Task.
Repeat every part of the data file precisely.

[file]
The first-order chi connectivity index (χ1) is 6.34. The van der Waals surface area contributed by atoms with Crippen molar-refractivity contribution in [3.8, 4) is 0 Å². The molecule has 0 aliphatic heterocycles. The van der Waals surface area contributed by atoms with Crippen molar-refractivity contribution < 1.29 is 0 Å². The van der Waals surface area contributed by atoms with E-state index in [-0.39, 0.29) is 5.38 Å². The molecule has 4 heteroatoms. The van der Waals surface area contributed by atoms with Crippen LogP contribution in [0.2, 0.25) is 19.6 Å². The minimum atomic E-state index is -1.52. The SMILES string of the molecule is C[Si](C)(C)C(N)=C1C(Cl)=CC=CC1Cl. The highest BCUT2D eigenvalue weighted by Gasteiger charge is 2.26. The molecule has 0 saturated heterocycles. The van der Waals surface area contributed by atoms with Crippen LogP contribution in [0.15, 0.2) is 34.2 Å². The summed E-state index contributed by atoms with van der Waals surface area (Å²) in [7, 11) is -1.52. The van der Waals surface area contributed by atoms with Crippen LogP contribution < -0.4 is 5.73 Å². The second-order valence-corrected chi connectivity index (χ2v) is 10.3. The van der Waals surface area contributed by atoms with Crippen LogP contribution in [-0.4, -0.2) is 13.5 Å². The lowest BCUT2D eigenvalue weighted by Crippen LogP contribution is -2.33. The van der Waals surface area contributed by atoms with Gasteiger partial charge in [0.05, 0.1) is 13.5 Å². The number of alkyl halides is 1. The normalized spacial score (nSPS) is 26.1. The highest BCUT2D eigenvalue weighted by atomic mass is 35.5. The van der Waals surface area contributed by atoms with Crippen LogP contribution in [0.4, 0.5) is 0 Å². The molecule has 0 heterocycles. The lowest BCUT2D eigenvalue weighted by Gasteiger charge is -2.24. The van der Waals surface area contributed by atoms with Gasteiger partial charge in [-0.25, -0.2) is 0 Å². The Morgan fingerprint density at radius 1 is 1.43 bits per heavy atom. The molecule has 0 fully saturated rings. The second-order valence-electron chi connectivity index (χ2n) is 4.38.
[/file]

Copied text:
The first-order chi connectivity index (χ1) is 6.34. The van der Waals surface area contributed by atoms with Crippen molar-refractivity contribution in [3.8, 4) is 0 Å². The molecule has 0 aliphatic heterocycles. The van der Waals surface area contributed by atoms with Crippen molar-refractivity contribution < 1.29 is 0 Å². The van der Waals surface area contributed by atoms with E-state index in [-0.39, 0.29) is 5.38 Å². The molecule has 4 heteroatoms. The van der Waals surface area contributed by atoms with Crippen LogP contribution in [0.2, 0.25) is 19.6 Å². The minimum atomic E-state index is -1.52. The SMILES string of the molecule is C[Si](C)(C)C(N)=C1C(Cl)=CC=CC1Cl. The highest BCUT2D eigenvalue weighted by Gasteiger charge is 2.26. The molecule has 0 saturated heterocycles. The van der Waals surface area contributed by atoms with Crippen LogP contribution in [0.15, 0.2) is 34.2 Å². The summed E-state index contributed by atoms with van der Waals surface area (Å²) in [7, 11) is -1.52. The van der Waals surface area contributed by atoms with Crippen LogP contribution < -0.4 is 5.73 Å². The second-order valence-corrected chi connectivity index (χ2v) is 10.3. The van der Waals surface area contributed by atoms with Crippen LogP contribution in [-0.4, -0.2) is 13.5 Å². The lowest BCUT2D eigenvalue weighted by Crippen LogP contribution is -2.33. The van der Waals surface area contributed by atoms with Gasteiger partial charge in [0.05, 0.1) is 13.5 Å². The number of alkyl halides is 1. The normalized spacial score (nSPS) is 26.1. The highest BCUT2D eigenvalue weighted by atomic mass is 35.5. The van der Waals surface area contributed by atoms with Crippen LogP contribution in [0.4, 0.5) is 0 Å². The molecule has 0 heterocycles. The lowest BCUT2D eigenvalue weighted by Gasteiger charge is -2.24. The van der Waals surface area contributed by atoms with Gasteiger partial charge in [-0.25, -0.2) is 0 Å². The Morgan fingerprint density at radius 1 is 1.43 bits per heavy atom. The molecule has 0 fully saturated rings. The second-order valence-electron chi connectivity index (χ2n) is 4.38.